Township of Langley urges residents to buy local

From farmers to mom and pop stores, Mayor Jack Froese commends Langley’s economy

As everyone does their part to curb the spread of COVID-19 by strictly adhering to physical distancing and staying home as much as possible, heroes continue to emerge in Langley, according to the Township mayor.

They are at the frontline of the crisis, the first responders, and medical personnel who are putting their lives on the line to take care of others.

They can also be found in farm fields, barns, and greenhouses, food production companies, driving delivery trucks, or behind the till at local grocery stores and takeout food restaurants, making sure food is available on store shelves and on our tables in these challenging times.

Township of Langley Mayor Jack Froese said the province has declared that agriculture and the provision of food are essential services.

“Here in the Township of Langley, we are fortunate to have a diversity of businesses that operate within the entire food production and distribution chain, to ensure day-to-day necessities are available locally to our residents. Grocery stores and food services alone account for 345 businesses in our community,” Froese said.

“Agriculture has always played a huge role in our community’s history and continues to be a vital industry today,” he continued.

“Not only do farmers grow fruit and vegetables, raise livestock and poultry, and produce dairy products, the Township is home to everything from wineries, specialty food stores, and commercial bakeries to the manufacturers that provide us with all kinds of items that people rely on every day.”

Numerous distribution, warehouse, and logistics companies whose job it is to get products where they need to go are also located in the Township.

As the COVID-19 pandemic sees society adjusting to staying at home and away from others, the Township’s businesses are rethinking the way they deliver their goods and services, to provide food to the public while adhering to Provincial directives.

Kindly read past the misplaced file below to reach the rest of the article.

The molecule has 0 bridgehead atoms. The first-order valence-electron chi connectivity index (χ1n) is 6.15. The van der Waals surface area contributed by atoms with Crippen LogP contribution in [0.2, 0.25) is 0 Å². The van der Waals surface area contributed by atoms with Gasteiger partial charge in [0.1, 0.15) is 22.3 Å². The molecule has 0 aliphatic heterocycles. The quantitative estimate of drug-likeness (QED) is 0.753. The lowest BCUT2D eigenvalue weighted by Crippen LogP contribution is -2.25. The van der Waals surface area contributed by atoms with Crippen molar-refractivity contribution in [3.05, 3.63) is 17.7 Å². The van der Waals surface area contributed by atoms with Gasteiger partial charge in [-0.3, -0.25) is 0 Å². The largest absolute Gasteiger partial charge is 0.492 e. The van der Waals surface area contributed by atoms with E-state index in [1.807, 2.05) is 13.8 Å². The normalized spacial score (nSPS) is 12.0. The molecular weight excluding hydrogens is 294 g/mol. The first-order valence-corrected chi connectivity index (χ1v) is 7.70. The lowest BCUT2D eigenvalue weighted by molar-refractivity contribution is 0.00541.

Val Gafka, the Township’s senior manager of economic investment and development, said whether they are big box or mom-and-pop corner stores, businesses across the Township are doing an incredible job at reinventing their business model to make goods available.

“The public can support local businesses by shopping online, whether for delivery, take out, or pick up. When residents buy local, they are supporting our local economy and local jobs,” Gafka said.

READ MORE: Engaging youth key to sustainable future in agriculture, says B.C. teacher

“People are understandably anxious and unsure, as this is something most people never expected to see in their lifetime,” Froese added.

“As we take the necessary precautions to stop the spread of COVID-19, we need to remember that our food supply is intact. The Township has a diverse economy to support our residents and businesses, and our businesses have the ability to serve others in the province and across the country.”

Business resources relating to COVID-19 can be found at invest.tol.ca, which will be updated with additional information for businesses and residents over the weeks to come. The Township’s economic investment and development department can be reached at 604-533-6084 or invest@tol.ca.

For information and updates on the Township’s response to the pandemic, people can visit tol.ca/COVID19, email covid19info@tol.ca, or call the COVID-19 information line at 604.532.7599.

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Email: ryan.uytdewilligen@langleyadvancetimes.com

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Langley Advance Times files

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